# 3.14 vs. 3.141.../irrational pi for a circle

#### rico001

I realize math can be used for abstraction...

Would using irrational pi for a circle other than 3.14 make the circle more eliptical?
Why use the irrational number for a circle, instead of 3.14, if the irrational size for a circle cannot even exist in reality?
why use it for a circle?

#### Plato

MHF Helper
I realize math can be used for abstraction...
Would using irrational pi for a circle other than 3.14 make the circle more eliptical?
Why use the irrational number for a circle, instead of 3.14, if the irrational size for a circle cannot even exist in reality?
why use it for a circle?
You seem to think that we have a choice? Well we do not.
The diameter is the maximum distance between any two points on the circle.
If we want to know the length of the circumference, distance around the circle, then that number is equal to the diameter times $\pi$.
Moreover the area enclosed is $\left(\dfrac{D}{2}\right)^2\pi$ So we have no choice about the value of $\pi$ it is just given to us by reality.
Here $\pi\approx 3.1415926535897932384626433832795028841971693993751058$ quite a few decimal points.

• 1 person

#### romsek

MHF Helper
What the actual value of pi can provide is a measure of the local curvature of space.

If I have this right curvature will increase the radius of a circle while leaving the circumference unchanged.

This would lead to a smaller value of pi than in flat space.

I remember some scifi short story where one of the characters was checking on the local curvature by calculating the local value of pi.

#### topsquark

Forum Staff
What the actual value of pi can provide is a measure of the local curvature of space.

If I have this right curvature will increase the radius of a circle while leaving the circumference unchanged.

This would lead to a smaller value of pi than in flat space.

I remember some scifi short story where one of the characters was checking on the local curvature by calculating the local value of pi.
Is that from "Eon" by Greg Bear? One of the characters did that in that one, too.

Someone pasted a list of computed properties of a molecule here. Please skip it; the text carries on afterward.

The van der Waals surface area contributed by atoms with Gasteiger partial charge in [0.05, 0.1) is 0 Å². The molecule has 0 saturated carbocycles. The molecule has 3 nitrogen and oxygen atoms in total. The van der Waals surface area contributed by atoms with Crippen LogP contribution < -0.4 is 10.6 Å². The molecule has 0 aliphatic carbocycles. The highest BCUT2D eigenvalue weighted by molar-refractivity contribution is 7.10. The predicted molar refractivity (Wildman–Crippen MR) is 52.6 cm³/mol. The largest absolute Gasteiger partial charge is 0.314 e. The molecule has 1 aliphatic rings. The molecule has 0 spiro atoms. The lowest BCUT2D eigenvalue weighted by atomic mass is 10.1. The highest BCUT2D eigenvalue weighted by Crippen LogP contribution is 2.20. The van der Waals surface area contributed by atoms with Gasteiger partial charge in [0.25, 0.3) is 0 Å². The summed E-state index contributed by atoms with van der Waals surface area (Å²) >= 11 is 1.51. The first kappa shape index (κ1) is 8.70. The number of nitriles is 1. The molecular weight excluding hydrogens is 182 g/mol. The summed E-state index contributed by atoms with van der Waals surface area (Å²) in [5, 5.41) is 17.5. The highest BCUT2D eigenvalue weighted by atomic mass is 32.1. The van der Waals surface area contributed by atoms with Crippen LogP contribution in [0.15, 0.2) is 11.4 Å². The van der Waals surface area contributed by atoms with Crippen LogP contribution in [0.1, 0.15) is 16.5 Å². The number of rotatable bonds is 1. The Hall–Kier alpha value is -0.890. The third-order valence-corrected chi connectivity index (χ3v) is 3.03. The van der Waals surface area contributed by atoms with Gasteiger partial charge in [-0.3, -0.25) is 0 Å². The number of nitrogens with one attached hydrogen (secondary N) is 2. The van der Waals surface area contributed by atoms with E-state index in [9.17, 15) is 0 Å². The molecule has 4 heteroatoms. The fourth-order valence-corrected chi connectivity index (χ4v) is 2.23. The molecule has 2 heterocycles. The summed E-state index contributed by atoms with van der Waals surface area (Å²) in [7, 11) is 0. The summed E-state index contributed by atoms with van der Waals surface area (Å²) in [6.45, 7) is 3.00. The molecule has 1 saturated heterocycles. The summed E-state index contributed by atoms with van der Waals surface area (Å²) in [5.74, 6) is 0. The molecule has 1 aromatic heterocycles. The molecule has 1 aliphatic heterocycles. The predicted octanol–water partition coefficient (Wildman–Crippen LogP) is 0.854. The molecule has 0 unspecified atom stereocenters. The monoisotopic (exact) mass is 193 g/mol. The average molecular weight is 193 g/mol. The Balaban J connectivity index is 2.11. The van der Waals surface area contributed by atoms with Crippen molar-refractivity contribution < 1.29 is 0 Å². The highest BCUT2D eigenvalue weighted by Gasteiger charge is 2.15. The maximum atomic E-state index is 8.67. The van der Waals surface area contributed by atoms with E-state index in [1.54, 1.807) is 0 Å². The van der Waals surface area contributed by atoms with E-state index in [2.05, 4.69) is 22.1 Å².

-Dan

#### romsek

MHF Helper
Is that from "Eon" by Greg Bear? One of the characters did that in that one, too.

-Dan
Yes! That was a wowser of a story.

• 1 person

#### romsek

MHF Helper
Yes! That was a wowser of a story.
I have to admit I don't understand how you could calculate the curvature of a space you and your measuring instruments are embedded in.
It seems to me the ruler you use to measure the radius would be curved in just the right way so as to read the same whatever the local curvature.

Probably just my lack of deep understanding of curved spacetime.

#### topsquark

Forum Staff
I have to admit I don't understand how you could calculate the curvature of a space you and your measuring instruments are embedded in.
It seems to me the ruler you use to measure the radius would be curved in just the right way so as to read the same whatever the local curvature.

Probably just my lack of deep understanding of curved spacetime.
Even more difficult to believe is that it also measured $$\displaystyle \hbar$$.

-Dan

• rico001

#### rico001

Thanks for the help and feedback everyone. For computer science we make fake circles with squares, like the Bessenham Circle Algorithm, and DDA so I got confused and didn't know, I was wondering about metrology also. There are a bunch of books on squaring the circle. I would probably just use 3.14 (less than pi area) or 3.142 greater than pi, times radius squared. People also use these ideas for art.